Fiscal Cliff Averted: Summary of changes resulting from the American Taxpayer Relief Act of 2012
Created on Thursday, 03 January 2013 13:03
Written by Kelly Lopez
The American Taxpayer Relief Act of 2012 was passed by both The Senate and Congress on January 1st, thus averting the now infamous “Fiscal Cliff,” which would have caused major tax hikes to take place as well as many favorable tax breaks to expire.
Here are some of the highlights of the Act:
- Individual Income Tax Rates: For the years beginning after 2012, a new 39.6% rate will apply to individuals with income above $400,000 for single filers, $450,000 for married taxpayer filing jointly, $425,000 for heads of household and $225,000 for married individuals filing separately. All other rates have been extended permanently.
- Capital Gains and Qualified Dividend Income Rates: For tax years beginning after 2012 long-term capital gain and qualified dividend tax rates will permanently rise to 20% for taxpayers whose income exceeds $400,000 ($450,000 for married taxpayers filing jointly). Taxpayers under those income thresholds will continue to be subject to a 15% tax rate on that income. If the additional 3.8% surtax on investment income for higher-income taxpayers is also taken into account, the overall rate for those taxpayers will be 23.8%.
- Personal Exemption Phase-out: This has been reinstated for tax years beginning after 2012 for taxpayers meeting the following income threshold: $300,000 for joint filers; $275,000 for heads of household; $250,000 for single taxpayers and $150,000 for married taxpayers filing separately. This phase-out reduces the value of a taxpayer’s personal exemption by 2% for each $2,500 by which the taxpayer’s income exceeds the threshold.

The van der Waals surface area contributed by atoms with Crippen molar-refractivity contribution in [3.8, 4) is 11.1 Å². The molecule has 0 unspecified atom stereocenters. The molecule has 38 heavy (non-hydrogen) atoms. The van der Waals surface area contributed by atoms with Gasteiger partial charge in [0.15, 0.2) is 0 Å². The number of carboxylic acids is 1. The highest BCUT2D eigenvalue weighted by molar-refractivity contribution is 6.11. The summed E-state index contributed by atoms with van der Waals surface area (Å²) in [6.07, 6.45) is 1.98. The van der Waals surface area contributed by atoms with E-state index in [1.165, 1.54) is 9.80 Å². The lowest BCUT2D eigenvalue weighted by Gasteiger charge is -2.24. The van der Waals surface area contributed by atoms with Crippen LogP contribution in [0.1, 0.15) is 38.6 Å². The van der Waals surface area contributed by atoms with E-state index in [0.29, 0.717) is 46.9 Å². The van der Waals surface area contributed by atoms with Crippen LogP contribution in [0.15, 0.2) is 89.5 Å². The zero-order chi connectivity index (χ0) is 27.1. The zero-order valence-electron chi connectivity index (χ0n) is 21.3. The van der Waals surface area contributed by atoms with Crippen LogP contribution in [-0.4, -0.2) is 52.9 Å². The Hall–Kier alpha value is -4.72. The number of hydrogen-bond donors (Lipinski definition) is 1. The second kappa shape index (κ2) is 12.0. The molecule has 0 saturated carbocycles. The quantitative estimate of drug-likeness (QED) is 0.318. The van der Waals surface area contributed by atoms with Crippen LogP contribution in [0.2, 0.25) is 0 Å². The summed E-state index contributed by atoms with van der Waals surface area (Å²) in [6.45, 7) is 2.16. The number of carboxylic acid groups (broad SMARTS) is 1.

- Itemized Deduction Limitation: This has been reinstated for high-earners. The threshold for the limitation is $300,000 for joint filers; $275,000 for heads of household; $250,000 for single taxpayers; and $150,000 for married taxpayers filing separately. This limitation reduces a higher-income taxpayer’s itemized deductions by up to 20%.
- AMT Exemption Patch: Retroactively effective for tax years beginning after 2011, the AMT exemption amounts are permanently increased to $50,600 for single taxpayers, $78,850 for married taxpayers filing jointly and $39,375 for married taxpayers filing separately. These amounts will be indexed for inflation for subsequent years.
- Estate, Gift and Generation-Skipping Transfer Taxes: The Act has permanently kept the exemption level at $5,000,000 (and indexed for inflation). However, it also permanently increases the top estate, gift, and GST rate from 35% to 40%.
- Social Security: The 2% reduction in the employee-portion of Social Security tax will be allowed to expire, resulting in employee’s paying Social Security tax at a rate of 6.2% for 2013 and beyond.
Various other credits have been extended: Several other tax credits, including the American Opportunity tax credit, have been extended for five years.
These are only highlights of the new legislation. Please stay tuned to our upcoming blog postings, as we will be discussing the contents of the American Taxpayer Relief Act in more detail.